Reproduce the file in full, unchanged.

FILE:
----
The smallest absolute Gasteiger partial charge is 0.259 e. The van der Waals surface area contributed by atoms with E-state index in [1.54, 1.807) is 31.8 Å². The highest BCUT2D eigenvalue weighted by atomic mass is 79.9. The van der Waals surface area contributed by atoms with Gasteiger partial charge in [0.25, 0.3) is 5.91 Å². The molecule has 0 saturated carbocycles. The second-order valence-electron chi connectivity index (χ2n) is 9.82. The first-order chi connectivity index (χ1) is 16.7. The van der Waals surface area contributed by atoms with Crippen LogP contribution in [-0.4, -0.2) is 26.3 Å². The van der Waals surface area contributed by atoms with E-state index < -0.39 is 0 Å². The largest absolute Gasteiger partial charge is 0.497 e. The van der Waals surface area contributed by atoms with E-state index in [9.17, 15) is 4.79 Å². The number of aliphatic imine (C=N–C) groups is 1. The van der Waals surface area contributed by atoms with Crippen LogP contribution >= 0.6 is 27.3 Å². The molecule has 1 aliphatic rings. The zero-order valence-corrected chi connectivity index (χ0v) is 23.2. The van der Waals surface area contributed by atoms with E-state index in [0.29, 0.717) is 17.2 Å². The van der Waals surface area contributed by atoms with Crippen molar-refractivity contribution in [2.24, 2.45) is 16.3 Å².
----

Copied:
The smallest absolute Gasteiger partial charge is 0.259 e. The van der Waals surface area contributed by atoms with E-state index in [1.54, 1.807) is 31.8 Å². The highest BCUT2D eigenvalue weighted by atomic mass is 79.9. The van der Waals surface area contributed by atoms with Gasteiger partial charge in [0.25, 0.3) is 5.91 Å². The molecule has 0 saturated carbocycles. The second-order valence-electron chi connectivity index (χ2n) is 9.82. The first-order chi connectivity index (χ1) is 16.7. The van der Waals surface area contributed by atoms with Crippen LogP contribution in [-0.4, -0.2) is 26.3 Å². The van der Waals surface area contributed by atoms with E-state index < -0.39 is 0 Å². The largest absolute Gasteiger partial charge is 0.497 e. The van der Waals surface area contributed by atoms with E-state index in [9.17, 15) is 4.79 Å². The number of aliphatic imine (C=N–C) groups is 1. The van der Waals surface area contributed by atoms with Crippen LogP contribution >= 0.6 is 27.3 Å². The molecule has 1 aliphatic rings. The zero-order valence-corrected chi connectivity index (χ0v) is 23.2. The van der Waals surface area contributed by atoms with E-state index in [0.29, 0.717) is 17.2 Å². The van der Waals surface area contributed by atoms with Crippen molar-refractivity contribution in [2.24, 2.45) is 16.3 Å².